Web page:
Sunday Allie decided to join us. We planned to go down past Tulum to Cenote Cristal aka Naharon. I wanted to give Paul the experience of the caves north of Tulum, in Tulum and south of Tulum. My experience is that they offer very distinct dives. And let me tell you, Naharon is no slouch! Naharon is feed by swampy lands to the north and west. Therefore the water in the system is tanic and stains everything. Naharon is about the darkest place I have ever dived and Allie and I find it to be a very psychologically challenging. It literally eats HID light. The darkness makes it very tight and unforgiving. This challenge makes the dive some much more rewarding! Once your field of view starts to open up, you discover the the black silk floors and the black stained formations are amazing. It is really like diving into the belly of a beast. On the main line there is a portal in the rock that looks like the jaws of a shark. As I pass through the formation, I imagine being swallowed by the beast. I guess the Halocline room is the belly.

Naharon is a little deeper then most of the other caves we dive. We plan for a depth of about 70feet and to stay out of deco we use 32% EAN. The plan was to head up to the Halocline Room; which is about a 25 minute swim up the main line. The most striking feature of the Halocline Room is the demarcation on the walls between the fresh water and salter water. The wall below the saltwater is perfectly white. The wall above is tanic stained black. My understanding is that the saltwater eats the black stain. It is really stunning and a worthwhile dive. I really want to get down to Naharon with my CCR or a couple of stages. I can only imagine what treasures hide in the inky blackness.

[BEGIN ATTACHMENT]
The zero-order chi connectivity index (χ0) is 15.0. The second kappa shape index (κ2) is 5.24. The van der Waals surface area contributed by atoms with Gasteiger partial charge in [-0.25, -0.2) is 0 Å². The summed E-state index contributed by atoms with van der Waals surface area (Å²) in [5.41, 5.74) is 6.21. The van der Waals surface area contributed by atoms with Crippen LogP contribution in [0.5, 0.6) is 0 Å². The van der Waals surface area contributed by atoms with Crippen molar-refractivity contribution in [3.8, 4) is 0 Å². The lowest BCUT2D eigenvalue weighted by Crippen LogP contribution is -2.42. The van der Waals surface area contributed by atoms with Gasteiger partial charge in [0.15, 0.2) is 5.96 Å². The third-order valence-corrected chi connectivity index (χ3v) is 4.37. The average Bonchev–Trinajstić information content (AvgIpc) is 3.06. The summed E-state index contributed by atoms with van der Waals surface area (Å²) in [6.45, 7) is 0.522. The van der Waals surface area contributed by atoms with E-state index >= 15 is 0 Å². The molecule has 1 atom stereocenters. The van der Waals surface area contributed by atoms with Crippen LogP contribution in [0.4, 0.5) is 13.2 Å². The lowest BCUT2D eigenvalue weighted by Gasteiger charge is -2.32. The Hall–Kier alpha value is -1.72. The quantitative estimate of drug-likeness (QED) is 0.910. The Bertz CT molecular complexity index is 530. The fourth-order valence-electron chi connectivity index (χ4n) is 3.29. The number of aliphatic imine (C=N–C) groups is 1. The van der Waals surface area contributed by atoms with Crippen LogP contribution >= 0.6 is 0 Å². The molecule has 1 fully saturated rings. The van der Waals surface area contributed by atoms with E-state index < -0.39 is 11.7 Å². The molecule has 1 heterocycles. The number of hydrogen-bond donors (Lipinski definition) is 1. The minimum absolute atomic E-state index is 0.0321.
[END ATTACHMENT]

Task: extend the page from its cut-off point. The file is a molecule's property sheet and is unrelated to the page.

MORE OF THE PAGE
Dive over, it was time for food! We headed into Tulum for some Chicken! I love the chicken in Tulum. Our favorite place to eat is Pollo Bronco. It is an orange building on a corner on the north bound side of the road. Chicken can be had in the following sizes: quarter, half and whole. There are not really any other options. I think you can get pasta instead of rice. But, I never do.

Lunch over, it was time for diving. We drove over to Car Wash for a little dive. Car Wash is a cenote where the taxi drivers used to wash their cars. The land owner has really made some improvements to this site since that time. There are rest rooms, changing rooms and tables to setup on. They have built a reception area at the Luke’s Hope cenote. It is really nice.

This time of year there is a cloudy layer for the first 10 feet in the cenote then visibility opens up. It is really awesome to drop down through the cloud into clear water and to watch a friend do the same. The visibility reminds me of wreck diving in NJ.

This time it was Paul’s job to run the primary. We setup our primary tie in on a tree a couple of feet from another team’s, then we proceeded in. What we found was an unbelievable spider web of line. The team ahead of us had literally criss crossed the cave at different depths at least three times. Paul was confused and I was livid! Message to all you Muppets out there, “CAVE DOESN’T BELONG TO YOU!” There are other teams in the world, have some common decency. We spent an unreasonable amount of time negotiating the other team’s line. In the end we had two choices: call the dive or install our gear woven through theirs. We choose to install our gear. I helped Paul to take the most respectful path possible. Then we hit another snag, Paul’s primary reel was too short. I loaned him a spare Spool and we gapped to the main line. The lesson here is; confirm how much line you have on your primary reel. Don’t take the manufactures word for it. Unfortunately, the cavern debacle cut our penetration short. I think we made it 15 minutes past Luke’s Hope and Paul turned us on thirds.

When we got back to open water, we recalculated thirds and went for a little exploratory dive down stream. Again we ran into the other team. Again they had taken the entire cave to themselves with their handy reel work. What a headache. Please learn to use your reel!

Monday was going to be a short day for Paul and I. Since he hadn’t been to Minotauro, we went over and did the circuit in two dives. I blundered in my briefing, but nothing severe enough to call the dive. I actually realized it as soon as we submerged on the first dive. We setup the circiut and returned. The second dive we completed the circuit. The only thing notable was that I did the in about 1000PSI. I guess all this working out and concentrating on finning technique is paying off.

Paul’s trip was fantastic and we had a great time. Hopefully he will come back soon and we can do some more diving. There are just too many beautiful places to see!

April 17, 2008   4 Comments